The US space agency (Nasa) is about to put its latest rover, Perseverance, on Mars. But we shouldn’t forget that the existing robot, Curiosity, is still there and working well following its landing in equatorial Gale Crater back in 2012. Curiosity celebrates 3,000 Martian days, or Sols, on the surface of the Red Planet on Tuesday. The
Mission Science Team has collected together a series of pictures that record some of the rover’s major achievements.
When we got these images down in June 2018 it was a big relief for the team, even though it was a rather dusty time on Mars. That’s because it marked the restart of drilling operations by the rover. “Duluth” was the first rock sample successfully drilled (see centre of the image for the drill hole) since October 2016. A mechanical issue had taken the drill offline. By June 2018, a new technique had been planned and tested by the JPL engineers, letting us get back to the crucial drilling, without which our work had been held back.
Twice every Martian year, near the seasonal equinoxes, the paths of the Martian moons Phobos and Deimos cross in front of the Sun as seen by Curiosity. This animation shows the 22km diameter Phobos in transit across the sun on Sol 2359. The transit lasted about 35 seconds. The precise timing of transits measured in observations like this helps scientists understand the tidal interactions between Phobos and Mars.
The tiny amount of water vapour in the thin atmosphere of Mars can form clouds, especially in the cooler times of year and around high peaks. Curiosity has observed thin clouds overhead many times in its mission. But on Sol 2410, it was able to observe a special kind of cloud that forms at very high altitudes, in this case about 31km above the surface. These clouds are called “noctilucent” because they remain illuminated by the sun even after sunset has occurred at the surface.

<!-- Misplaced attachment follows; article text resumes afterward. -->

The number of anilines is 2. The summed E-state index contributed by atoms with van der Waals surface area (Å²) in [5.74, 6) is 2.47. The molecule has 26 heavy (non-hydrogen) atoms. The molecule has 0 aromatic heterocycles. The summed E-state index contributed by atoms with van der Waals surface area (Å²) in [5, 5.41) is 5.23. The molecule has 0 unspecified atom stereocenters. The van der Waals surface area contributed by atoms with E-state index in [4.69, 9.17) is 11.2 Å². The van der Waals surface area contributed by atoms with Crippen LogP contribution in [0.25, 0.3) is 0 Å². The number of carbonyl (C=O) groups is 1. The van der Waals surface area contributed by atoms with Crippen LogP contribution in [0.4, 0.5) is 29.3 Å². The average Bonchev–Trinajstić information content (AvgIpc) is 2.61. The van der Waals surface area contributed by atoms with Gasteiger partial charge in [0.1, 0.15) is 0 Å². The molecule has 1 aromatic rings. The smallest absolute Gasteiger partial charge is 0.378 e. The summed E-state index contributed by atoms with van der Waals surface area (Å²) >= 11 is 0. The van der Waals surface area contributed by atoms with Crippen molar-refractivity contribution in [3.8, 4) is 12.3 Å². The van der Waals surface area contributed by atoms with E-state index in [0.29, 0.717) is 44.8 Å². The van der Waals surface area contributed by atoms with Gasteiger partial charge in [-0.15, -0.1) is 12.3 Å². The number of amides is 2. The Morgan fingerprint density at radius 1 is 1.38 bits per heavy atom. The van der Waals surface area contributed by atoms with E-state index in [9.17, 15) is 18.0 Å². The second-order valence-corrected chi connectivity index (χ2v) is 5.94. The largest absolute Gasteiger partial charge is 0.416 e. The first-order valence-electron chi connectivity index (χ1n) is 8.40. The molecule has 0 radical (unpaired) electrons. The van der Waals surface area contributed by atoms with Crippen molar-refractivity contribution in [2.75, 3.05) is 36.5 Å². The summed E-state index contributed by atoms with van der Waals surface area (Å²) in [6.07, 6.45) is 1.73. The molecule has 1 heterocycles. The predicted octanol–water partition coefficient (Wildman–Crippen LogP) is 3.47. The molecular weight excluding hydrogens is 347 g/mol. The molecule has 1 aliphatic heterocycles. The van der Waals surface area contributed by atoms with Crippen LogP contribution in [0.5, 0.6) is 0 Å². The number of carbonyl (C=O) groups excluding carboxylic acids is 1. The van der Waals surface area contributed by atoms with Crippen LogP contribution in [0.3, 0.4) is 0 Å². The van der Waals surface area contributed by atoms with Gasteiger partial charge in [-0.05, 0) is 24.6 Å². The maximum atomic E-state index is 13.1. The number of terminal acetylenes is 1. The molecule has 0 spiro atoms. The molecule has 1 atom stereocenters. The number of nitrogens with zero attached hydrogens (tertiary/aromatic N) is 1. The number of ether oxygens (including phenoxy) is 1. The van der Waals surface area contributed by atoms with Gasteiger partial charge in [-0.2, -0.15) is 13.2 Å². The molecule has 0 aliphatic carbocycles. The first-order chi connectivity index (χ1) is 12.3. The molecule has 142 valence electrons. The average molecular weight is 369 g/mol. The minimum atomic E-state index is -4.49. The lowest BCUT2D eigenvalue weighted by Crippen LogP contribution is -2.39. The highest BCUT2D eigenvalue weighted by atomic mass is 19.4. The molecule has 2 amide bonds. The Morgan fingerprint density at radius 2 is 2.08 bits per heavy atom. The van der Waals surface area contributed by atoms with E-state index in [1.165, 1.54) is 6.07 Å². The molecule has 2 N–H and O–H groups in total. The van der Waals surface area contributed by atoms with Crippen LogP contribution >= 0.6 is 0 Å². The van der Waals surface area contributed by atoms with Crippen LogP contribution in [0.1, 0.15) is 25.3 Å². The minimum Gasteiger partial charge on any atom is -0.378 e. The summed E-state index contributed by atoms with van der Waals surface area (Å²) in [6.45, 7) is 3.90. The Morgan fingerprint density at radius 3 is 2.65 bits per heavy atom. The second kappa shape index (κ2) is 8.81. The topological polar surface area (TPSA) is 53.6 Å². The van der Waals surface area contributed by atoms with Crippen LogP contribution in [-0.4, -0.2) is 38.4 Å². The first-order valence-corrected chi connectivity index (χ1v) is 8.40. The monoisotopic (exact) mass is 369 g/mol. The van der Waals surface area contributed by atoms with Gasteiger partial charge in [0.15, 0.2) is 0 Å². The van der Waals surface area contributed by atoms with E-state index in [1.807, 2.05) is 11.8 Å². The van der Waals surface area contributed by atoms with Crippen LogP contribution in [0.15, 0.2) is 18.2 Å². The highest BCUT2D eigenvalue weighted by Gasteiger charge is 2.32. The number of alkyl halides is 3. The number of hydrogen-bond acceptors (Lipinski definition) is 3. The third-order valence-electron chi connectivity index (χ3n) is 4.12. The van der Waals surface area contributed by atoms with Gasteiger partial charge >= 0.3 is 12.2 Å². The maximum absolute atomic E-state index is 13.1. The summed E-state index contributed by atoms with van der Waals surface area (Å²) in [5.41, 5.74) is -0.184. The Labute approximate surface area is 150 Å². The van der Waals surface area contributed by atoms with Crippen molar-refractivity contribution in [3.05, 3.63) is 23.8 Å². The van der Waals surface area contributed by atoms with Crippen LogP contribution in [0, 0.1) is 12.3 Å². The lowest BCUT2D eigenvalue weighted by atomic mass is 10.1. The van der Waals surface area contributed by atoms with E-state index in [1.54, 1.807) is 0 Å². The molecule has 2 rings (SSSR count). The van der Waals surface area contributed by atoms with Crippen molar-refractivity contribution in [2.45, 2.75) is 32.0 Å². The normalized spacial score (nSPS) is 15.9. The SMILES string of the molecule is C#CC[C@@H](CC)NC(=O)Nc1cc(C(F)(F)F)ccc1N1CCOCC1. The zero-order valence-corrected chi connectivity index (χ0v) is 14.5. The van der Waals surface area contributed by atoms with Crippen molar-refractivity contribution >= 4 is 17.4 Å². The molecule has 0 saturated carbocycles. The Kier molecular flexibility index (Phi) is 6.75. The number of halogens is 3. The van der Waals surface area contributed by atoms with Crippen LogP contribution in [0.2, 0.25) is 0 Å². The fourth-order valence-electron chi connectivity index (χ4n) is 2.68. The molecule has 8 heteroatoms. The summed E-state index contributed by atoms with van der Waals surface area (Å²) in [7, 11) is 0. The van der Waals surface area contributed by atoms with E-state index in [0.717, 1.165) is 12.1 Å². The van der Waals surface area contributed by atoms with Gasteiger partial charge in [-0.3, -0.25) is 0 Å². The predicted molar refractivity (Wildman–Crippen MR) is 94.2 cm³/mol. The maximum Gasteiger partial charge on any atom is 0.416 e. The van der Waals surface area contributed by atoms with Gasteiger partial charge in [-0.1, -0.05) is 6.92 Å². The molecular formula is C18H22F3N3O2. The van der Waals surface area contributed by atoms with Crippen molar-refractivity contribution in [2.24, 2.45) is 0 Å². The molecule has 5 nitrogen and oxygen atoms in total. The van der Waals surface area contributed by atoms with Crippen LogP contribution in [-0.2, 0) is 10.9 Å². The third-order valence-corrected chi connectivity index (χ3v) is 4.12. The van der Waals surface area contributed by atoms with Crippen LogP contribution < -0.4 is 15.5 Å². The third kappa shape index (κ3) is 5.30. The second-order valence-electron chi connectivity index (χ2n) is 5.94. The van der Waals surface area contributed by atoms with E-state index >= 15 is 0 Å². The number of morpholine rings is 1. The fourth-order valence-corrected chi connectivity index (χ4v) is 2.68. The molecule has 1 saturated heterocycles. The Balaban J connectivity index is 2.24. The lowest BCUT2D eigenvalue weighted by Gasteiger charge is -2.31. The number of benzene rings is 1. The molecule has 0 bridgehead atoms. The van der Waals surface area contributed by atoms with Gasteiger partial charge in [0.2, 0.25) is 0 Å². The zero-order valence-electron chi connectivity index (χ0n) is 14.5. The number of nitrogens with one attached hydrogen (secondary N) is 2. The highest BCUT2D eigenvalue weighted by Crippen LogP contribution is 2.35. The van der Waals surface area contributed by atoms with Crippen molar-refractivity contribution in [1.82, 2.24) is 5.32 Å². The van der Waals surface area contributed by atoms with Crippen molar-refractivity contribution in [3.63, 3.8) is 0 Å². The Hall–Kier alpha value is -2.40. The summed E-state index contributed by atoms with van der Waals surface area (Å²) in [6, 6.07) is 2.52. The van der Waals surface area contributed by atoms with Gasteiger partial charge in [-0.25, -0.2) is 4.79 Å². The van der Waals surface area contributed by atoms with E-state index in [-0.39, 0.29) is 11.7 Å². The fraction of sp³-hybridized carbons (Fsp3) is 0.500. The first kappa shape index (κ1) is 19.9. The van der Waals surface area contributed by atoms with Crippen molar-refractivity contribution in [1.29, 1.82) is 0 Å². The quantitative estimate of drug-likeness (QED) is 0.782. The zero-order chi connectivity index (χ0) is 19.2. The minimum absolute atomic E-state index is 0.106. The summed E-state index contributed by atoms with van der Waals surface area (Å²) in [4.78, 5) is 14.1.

This stunning panorama is the highest-resolution panorama (1.8 billion pixels) yet of the Martian surface and was taken in late 2019 at Glen Torridon. Because preparing such panoramas takes numerous photographs (there are over 1,000 telephoto images in this mosaic) over many days’ work, we don’t often have a chance to produce them. We had been studying the clay-rich rocks in Glen Torridon and named it after an important area of ancient sediments in Scotland.
On Sol 2784 Curiosity paused to capture a family portrait of Earth and its planetary neighbours. The foreground shows a cliff on Mars; while in the sky, one can see both Venus and Earth appearing like stars in the dusty evening sky.
In the summer of 2020, Curiosity’s science team began driving the rover toward a new and higher region on Mount Sharp where it will explore rocks rich in sulphate minerals. Because Mount Sharp was formed as layers of sediment were deposited by water and wind, the rocks get younger with height. The sulphate minerals in this region may have formed because Mars went from wetter conditions—good for forming clay minerals—to drier conditions that could leave salts such as sulphates behind.